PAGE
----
Despite these popular myths this story is an important narrative in the function of the Gospel of Matthew and who Jesus is in all the Gospels. Understanding the language and where some of these myths come from is important. The Bible does not state how many wise men there were. It could have been three or thirty, but as early as an Alexandrian manuscript it was interpreted that there were 3 and they even had names, Bithisarea, who later became Balthazaar, Melchior and Gaspar. In the medieval period theologians concluded that each magi represented three of the then known races of humanity as descended from the three sons of Noah. They became kings because their gifts were only afforded by the richest of men. The term magi is the Greek word for wise men but is also the root of words like magicians and magic. We often interpret the magi to be astronomers, due to the fact that they were obviously looking at the sky and noted a change in the constellations but they likely were also adept in various occult arts such as astrology, fortune telling and the interpreting of dreams. What is important about these magi is that they take on the role and represent Gentiles who came to worship Jesus. Also, their paying homage reflects the bringing of gifts to the Messiah found in our psalm reading. God reveals part of the plan to these foreigners, these gentiles, in modern day language we might even call them heretics or heathens. God reveals to them a king and enlightens them with an epiphany. God illuminates a dark world with not only the presence of Jesus Christ but the opportunity for these people to truly encounter him and worship him.
Along with the magi, the star, a light in the sky, is central. The magi are from the “East”. The Greek word is anatolai which is really the root for the verb “to rise” and literally means the region of the rising sun. The word the “orient” comes from the Latin oriens and it has the same meaning. The idea that these magi came from the place where the sun rises is important. The rising of the sun implies the image of light and light was often associated with salvation in the Bible. In fact the passage from Isaiah, “Arise, shine, for your light has come” uses the same verb. The word arise is anatetalken in Greek. Isaiah’s vision of salvation includes a pilgrimage of the nations to Israel’s light. These Gentile magi are fulfilling this prophecy. Making a pilgrimage from the place where God’s creation rises each day to the light of the world.
The sincerity of the magi’s worship is contrasted with Herod’s insincere pledge to worship Jesus. When the magi ask where is this king of the Jews they ask it with delight and privilege. The next time that term “king of the Jews” is used is much later in Matthew, close to the end of his Gospel. Jesus is charged with claiming to be king of the Jews and is eventually crucified for having such a title. Matthew wrote his Gospel already knowing the end of the story. He already had Jesus’ death in view when he has the magi refer to Jesus as the king of the Jews. This is not only a foreshadowing of what is to come but reflects so much of our world today. How do we reconcile our understanding that Jesus is the light to the world, the personification of hope and salvation, when there is still so much darkness in our world.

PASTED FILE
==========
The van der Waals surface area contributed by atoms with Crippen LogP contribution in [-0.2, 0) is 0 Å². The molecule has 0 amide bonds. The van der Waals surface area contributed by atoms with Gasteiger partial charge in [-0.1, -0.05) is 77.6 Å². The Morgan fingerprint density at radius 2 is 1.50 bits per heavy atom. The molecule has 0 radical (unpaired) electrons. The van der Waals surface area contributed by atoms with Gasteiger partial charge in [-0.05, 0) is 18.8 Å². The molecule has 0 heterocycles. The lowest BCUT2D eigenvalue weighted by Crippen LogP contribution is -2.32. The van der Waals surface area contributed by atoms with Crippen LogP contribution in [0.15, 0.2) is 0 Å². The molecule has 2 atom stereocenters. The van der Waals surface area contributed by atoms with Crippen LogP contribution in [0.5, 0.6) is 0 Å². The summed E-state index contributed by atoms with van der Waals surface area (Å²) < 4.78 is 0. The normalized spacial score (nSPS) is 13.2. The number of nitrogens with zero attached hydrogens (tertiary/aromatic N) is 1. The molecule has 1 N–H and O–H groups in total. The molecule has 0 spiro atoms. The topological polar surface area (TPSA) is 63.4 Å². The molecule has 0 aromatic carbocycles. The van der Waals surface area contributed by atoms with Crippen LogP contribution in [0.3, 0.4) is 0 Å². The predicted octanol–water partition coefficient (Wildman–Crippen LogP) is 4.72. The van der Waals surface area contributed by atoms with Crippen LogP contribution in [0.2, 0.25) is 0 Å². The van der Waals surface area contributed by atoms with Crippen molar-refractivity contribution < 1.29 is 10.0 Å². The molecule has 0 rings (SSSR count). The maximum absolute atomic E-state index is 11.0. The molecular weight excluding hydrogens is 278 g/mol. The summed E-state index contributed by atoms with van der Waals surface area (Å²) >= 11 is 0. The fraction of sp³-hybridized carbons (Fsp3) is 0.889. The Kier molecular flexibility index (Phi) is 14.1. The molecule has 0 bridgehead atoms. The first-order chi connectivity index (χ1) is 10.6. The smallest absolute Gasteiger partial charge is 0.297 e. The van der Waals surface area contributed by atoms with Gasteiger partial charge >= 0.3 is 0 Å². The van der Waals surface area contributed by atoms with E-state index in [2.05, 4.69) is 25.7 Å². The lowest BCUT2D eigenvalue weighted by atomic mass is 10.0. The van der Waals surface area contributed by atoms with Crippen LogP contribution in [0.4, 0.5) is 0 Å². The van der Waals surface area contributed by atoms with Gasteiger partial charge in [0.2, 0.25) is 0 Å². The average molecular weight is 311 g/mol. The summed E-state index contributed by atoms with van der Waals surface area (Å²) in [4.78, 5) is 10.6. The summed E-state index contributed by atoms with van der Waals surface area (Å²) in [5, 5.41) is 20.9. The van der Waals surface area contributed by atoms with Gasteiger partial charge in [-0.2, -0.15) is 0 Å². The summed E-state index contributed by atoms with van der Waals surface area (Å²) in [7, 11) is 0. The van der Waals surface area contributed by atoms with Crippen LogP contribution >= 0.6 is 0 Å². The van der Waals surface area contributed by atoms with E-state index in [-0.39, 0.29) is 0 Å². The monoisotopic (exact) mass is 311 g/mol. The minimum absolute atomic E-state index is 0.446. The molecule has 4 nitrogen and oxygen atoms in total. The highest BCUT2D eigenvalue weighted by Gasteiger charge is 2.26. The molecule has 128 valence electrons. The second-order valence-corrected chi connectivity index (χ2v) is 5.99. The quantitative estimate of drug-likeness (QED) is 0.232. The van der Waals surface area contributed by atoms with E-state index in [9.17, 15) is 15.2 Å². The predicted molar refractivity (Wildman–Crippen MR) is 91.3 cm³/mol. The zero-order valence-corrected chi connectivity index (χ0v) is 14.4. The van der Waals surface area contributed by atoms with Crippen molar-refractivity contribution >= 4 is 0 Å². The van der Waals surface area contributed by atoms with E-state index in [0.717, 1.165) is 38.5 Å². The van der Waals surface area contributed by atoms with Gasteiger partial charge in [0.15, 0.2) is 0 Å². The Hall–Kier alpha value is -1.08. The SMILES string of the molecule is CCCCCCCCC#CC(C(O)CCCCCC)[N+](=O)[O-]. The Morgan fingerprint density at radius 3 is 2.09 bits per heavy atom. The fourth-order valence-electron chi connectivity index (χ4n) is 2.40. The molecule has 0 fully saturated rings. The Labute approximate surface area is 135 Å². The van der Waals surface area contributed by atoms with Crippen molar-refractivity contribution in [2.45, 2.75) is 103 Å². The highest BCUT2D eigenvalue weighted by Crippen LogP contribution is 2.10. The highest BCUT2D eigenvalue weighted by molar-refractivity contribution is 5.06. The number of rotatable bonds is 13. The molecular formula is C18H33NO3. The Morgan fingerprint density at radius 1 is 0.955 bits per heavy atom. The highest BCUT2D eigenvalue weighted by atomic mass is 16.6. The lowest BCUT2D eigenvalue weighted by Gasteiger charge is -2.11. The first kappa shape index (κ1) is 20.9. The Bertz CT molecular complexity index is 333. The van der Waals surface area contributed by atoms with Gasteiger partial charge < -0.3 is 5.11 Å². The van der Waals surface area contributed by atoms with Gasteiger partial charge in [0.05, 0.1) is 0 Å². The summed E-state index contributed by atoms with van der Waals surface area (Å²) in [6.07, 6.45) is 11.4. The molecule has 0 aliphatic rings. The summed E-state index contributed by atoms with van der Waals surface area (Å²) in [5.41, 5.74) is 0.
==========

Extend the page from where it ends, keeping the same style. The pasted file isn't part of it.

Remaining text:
Who are the magi today? Who will make the pilgrimage? Who will present their gifts to the king of kings? Who will find light in today’s darkness? The year 2014, like so many years, included stories of tragedy, fear, pain and violence. We tend to focus on those news stories at this time of year. But there was a lot of light too. My personal favourite news story is that of the Olympics when a Canadian ski coach ran out and fixed the ski of a Russian Olympian so that he could finish the course with dignity. Who will share the glimpses of light, of God, in our midst?
The birth of Jesus alarms Herod. After all Jesus threatens to usurp Herod’s title as king of the Jews. Herod’s plot at the end of our passage constitutes the reason for the holy family’s flight to Egypt and return a few years later. The flight to and from Egypt reflects the story of the Exodus. Jesus’ experience early in his life reflects that of the nation of Israel. Later in Matthew Jesus further represents Israel when he embarks on a wilderness journey and remains faithful to God despite the many temptations. The difficult story of the flight to Egypt highlights that God is present in the pain and suffering of this world. That there is a flicker of light just waiting to light up the sky.
While Christmas may focus on the babe, Epiphany bursts open on that glowing moment of God with us. Foreigners travel, Herod feels threatened and stars move their course. The lesson of Epiphany seems to be that in no way is Christ’s birth a private matter; the manifestation of God’s presence in the world engages all aspects of our lives, political, cultural and natural realms. It’s a big news story. Perhaps we are the magi of today but we are often so busy looking at ourselves that we forget to see God. Isaiah calls the people of Israel to see that God will work to restore and redeem Israel through the resources and presence of those formerly known as outsiders. Through the power of God’s presence the community is a centre of life and justice. It’s time to let those outsiders in and shine the light on God’s grace, love, and redemption at work in our world. Amen